unit becomes temperature and frequency stable. Never try to align or calibrate a cold rig.
Do not confuse the terms Alignment with Tune-Up. You "Tune-Up" every time you operate the radio, change bands,
or change modes. You should only need to "Align" the radio every few years under normal use.
Be very cautions of cleaners and solvents on this rig. Tuner Cleaner can be used on mechanical switches. Potentiometer Cleaner on all variable resistors. Use Compressed Air on coils and variable capacitors. Whetting these parts and moving them back and forth may actually dissolve that material which provide the resistive function. Residual oils may actually attract more dirt and dust over time. Solvents should NEVER be used!
There are a few terms you need to know about, how to correctly use, and apply them. Please note that there are many WRONG descriptions on the internet including videos on YouTube. Follow them (with respect to the FT-101) and you are going down the path to mistakes and frustration. Let's get started:
Zero Beat (#1) This is the term used when the absolute value of a single tone is adjusted to zero. This occurs when you hear the high-pitched FT-101's internal MARKER tone and you adjust the VFO so that the tone goes lower and lower in frequency until it is no longer heard thru the speaker. Since the frequency you hear rolls off at 100Hz (you can no longer hear the tone), you go just a fraction more to account for the last 100Hz that you cannot hear. The goal is truly zero-Hz. This is how you adjust the VFO to the MARKER when you: Change Bands or Change Modes (eg: USB to LSB, or from CW to USB, etc.). After you Zero Beat the VFO with the MARKER, you rotate the silver frequency wheel to align with the 25kHz or 100kHz multiple. This puts the FT-101's VFO on-frequency. The MARKER is calibrated with WWV. It is your master frequency standard on all bands.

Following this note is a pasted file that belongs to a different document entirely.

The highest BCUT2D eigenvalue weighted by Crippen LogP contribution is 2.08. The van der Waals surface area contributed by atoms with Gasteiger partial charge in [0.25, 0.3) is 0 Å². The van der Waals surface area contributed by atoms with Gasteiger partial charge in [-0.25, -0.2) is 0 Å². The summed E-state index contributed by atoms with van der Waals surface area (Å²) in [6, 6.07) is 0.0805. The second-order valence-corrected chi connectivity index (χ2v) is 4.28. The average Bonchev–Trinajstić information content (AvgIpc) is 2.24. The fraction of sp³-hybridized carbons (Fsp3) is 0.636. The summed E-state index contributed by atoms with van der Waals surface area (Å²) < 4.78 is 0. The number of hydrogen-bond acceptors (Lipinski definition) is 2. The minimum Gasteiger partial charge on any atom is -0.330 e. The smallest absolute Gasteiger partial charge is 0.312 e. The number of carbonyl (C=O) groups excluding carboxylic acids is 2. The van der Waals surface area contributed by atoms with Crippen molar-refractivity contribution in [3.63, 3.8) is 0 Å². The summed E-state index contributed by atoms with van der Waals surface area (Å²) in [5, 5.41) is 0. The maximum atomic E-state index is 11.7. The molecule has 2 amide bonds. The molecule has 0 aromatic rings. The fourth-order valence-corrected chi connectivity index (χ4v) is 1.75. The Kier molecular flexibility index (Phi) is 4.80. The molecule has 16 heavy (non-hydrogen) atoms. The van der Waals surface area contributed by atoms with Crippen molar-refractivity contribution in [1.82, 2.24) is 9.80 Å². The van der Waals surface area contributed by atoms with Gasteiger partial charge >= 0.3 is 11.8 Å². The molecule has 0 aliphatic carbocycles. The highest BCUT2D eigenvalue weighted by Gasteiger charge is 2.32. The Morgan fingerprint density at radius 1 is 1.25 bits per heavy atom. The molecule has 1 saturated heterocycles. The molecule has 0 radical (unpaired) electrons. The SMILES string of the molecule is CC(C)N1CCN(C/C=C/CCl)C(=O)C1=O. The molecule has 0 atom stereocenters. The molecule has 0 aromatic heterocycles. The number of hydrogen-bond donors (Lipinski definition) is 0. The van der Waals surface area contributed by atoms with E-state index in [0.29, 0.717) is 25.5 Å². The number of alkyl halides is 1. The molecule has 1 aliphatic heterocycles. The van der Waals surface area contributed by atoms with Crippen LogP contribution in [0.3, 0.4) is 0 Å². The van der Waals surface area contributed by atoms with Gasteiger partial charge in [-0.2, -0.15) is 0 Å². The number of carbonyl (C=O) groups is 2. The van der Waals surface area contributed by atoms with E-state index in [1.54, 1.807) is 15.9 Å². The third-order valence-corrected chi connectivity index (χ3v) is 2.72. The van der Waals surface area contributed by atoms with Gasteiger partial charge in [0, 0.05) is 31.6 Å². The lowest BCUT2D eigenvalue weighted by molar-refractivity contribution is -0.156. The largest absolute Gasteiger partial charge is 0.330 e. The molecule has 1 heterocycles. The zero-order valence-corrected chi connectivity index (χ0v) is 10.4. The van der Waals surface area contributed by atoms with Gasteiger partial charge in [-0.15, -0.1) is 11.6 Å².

Zero Beat (#2) This is a term used when you adjust two tones to be equal with each other. It is like tuning a guitar. It is not finding the average between two single tones as you flip some switch back and forth. When you Zero Beat two simultaneous tones being emitted from the FT-101, you will eventually hear the famous "wow wow wow" as the two tones "beat" against each other. As the tones get closer together in frequency, they become indistinguishable to the human ear- and the wow-wow ceases. You have achieved the Zero Beat process. Here is an audio example of the process. At the end of the audio clip (25-28 second mark), the tone is steady. These are the tones you will hear when setting the 10 MHz MARKER used to provide the 100 kHz and 25 kHz Markers. You will Zero Beat the WWV radio signal with the FT-101's MARKER. This will provide an accurate internal frequency reference. The goal is to mimic the highly accurate over-the-air 10MHz radio frequency emission from WWV in Colorado. Adjust the MARKER trimmer capacitor with a non-metallic tuning tool. This trimmer capacitor is labeled "MARKER TC1" on the FT-101 Top Chassis Photo.